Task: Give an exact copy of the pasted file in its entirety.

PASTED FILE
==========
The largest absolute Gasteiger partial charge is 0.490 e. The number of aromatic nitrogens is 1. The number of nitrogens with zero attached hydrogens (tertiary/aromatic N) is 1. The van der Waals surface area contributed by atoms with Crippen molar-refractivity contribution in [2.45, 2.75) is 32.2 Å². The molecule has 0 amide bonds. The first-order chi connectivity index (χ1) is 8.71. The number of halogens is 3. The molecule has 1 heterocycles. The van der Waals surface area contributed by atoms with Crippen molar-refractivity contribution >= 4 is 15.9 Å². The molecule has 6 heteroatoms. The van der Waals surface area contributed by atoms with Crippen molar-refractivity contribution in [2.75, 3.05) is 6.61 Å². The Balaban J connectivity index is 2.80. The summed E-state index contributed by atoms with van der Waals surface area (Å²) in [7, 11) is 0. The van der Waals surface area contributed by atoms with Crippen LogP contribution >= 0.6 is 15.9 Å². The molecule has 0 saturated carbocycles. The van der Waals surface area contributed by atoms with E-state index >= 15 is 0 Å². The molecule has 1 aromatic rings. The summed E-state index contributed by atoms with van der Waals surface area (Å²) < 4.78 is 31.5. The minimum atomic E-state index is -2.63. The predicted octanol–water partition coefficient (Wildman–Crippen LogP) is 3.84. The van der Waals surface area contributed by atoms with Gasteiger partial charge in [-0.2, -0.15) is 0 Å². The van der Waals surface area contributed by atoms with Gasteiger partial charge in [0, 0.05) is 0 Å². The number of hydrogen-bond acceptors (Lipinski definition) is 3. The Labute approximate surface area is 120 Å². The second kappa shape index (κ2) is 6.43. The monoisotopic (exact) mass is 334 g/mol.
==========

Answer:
The largest absolute Gasteiger partial charge is 0.490 e. The number of aromatic nitrogens is 1. The number of nitrogens with zero attached hydrogens (tertiary/aromatic N) is 1. The van der Waals surface area contributed by atoms with Crippen molar-refractivity contribution in [2.45, 2.75) is 32.2 Å². The molecule has 0 amide bonds. The first-order chi connectivity index (χ1) is 8.71. The number of halogens is 3. The molecule has 1 heterocycles. The van der Waals surface area contributed by atoms with Crippen molar-refractivity contribution >= 4 is 15.9 Å². The molecule has 6 heteroatoms. The van der Waals surface area contributed by atoms with Crippen molar-refractivity contribution in [2.75, 3.05) is 6.61 Å². The Balaban J connectivity index is 2.80. The summed E-state index contributed by atoms with van der Waals surface area (Å²) in [7, 11) is 0. The van der Waals surface area contributed by atoms with Crippen LogP contribution >= 0.6 is 15.9 Å². The molecule has 0 saturated carbocycles. The van der Waals surface area contributed by atoms with E-state index >= 15 is 0 Å². The molecule has 1 aromatic rings. The summed E-state index contributed by atoms with van der Waals surface area (Å²) < 4.78 is 31.5. The minimum atomic E-state index is -2.63. The predicted octanol–water partition coefficient (Wildman–Crippen LogP) is 3.84. The van der Waals surface area contributed by atoms with Gasteiger partial charge in [-0.2, -0.15) is 0 Å². The van der Waals surface area contributed by atoms with Gasteiger partial charge in [0, 0.05) is 0 Å². The number of hydrogen-bond acceptors (Lipinski definition) is 3. The Labute approximate surface area is 120 Å². The second kappa shape index (κ2) is 6.43. The monoisotopic (exact) mass is 334 g/mol.